Many will shake their heads at the verdict, believing that justice has signally failed to be done. They may wonder what - short of video evidence - it would have taken to convict Simpson of the killings. Such feelings must be tempered by two considerations. The first is that only the jury can really know whether the weight of the evidence presented allowed conviction "beyond reasonable doubt". The rest of us are left to speculate.
The second concerns race. When the history of the trial comes to be written it is quite probable that its chroniclers will fix on Detective Mark Fuhrman as the man who swung the case. Fuhrman's testimony was central to the prosecution's case. It was important that he should be accepted by the jury as being above reproach; a conscientious and honest policeman doing his best for justice. And at first that was how he appeared. Then a jury, consisting of nine black people - all of whom will have experienced racism in a city scarred by race - were confronted with compelling evidence that Detective Fuhrman was a liar, a bigot and a racist.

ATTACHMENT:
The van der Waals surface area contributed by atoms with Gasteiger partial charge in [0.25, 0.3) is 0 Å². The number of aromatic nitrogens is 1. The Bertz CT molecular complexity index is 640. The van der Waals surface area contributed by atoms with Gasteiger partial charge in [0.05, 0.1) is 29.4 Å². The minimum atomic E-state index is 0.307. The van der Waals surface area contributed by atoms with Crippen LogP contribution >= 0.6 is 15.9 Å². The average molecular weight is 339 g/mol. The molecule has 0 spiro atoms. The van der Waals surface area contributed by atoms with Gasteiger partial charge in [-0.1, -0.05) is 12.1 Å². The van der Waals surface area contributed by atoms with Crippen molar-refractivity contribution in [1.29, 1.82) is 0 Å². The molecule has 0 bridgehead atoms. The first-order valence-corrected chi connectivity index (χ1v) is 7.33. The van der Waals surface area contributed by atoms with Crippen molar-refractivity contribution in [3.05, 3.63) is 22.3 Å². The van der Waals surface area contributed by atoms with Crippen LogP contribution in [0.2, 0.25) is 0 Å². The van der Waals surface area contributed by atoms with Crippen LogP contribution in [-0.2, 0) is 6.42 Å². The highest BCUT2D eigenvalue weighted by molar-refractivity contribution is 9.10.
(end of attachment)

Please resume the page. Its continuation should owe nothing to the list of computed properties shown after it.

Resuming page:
Even before the Fuhrman revelations surfaced, the racial character of the trial had been established in polls showing that a preponderance of white Americans thought him guilty, while blacks believed that he was probably innocent. To whites it was literally inconceivable that a complex plot could have been hatched amongst Californian law-enforcers to falsely convict a popular sportsman and TV personality. Blacks, with the Rodney King case fresh in their minds, had no such difficulty. With Fuhrman's exposure, any claim that the Los Angeles Police Department could make to putting justice first collapsed in rubble.
So what emerges from all this? There must be some deep misgivings about the nature of the adversarial system of justice, relying as it does on the seeking out of weak points in an argument, rather than in a quest for truth. Then there is the shared but slightly guilty voyeurism, slaked only by the misfortunes of others, and in which the American tabloid press has played a particularly unpleasant and demeaning role.
Many would add the televising of the trial on the debit side of the balance sheet. And it is true that a terrible trivialisation of the deaths of two innocent human beings did result from the theatricality of the process. But would the unreconstructed racism of the LAPD have come to light, had the case not been played out before the cameras? Almost certainly not.
Above all, however, the significance of the OJ trial is the terrifying polarisation in US society between Americans of different colours and backgrounds. Whether the jury's verdict is right or wrong, Nicole Simpson's relatives must know that whoever killed her is probably still free because of the racism of the Los Angeles police.Reuse content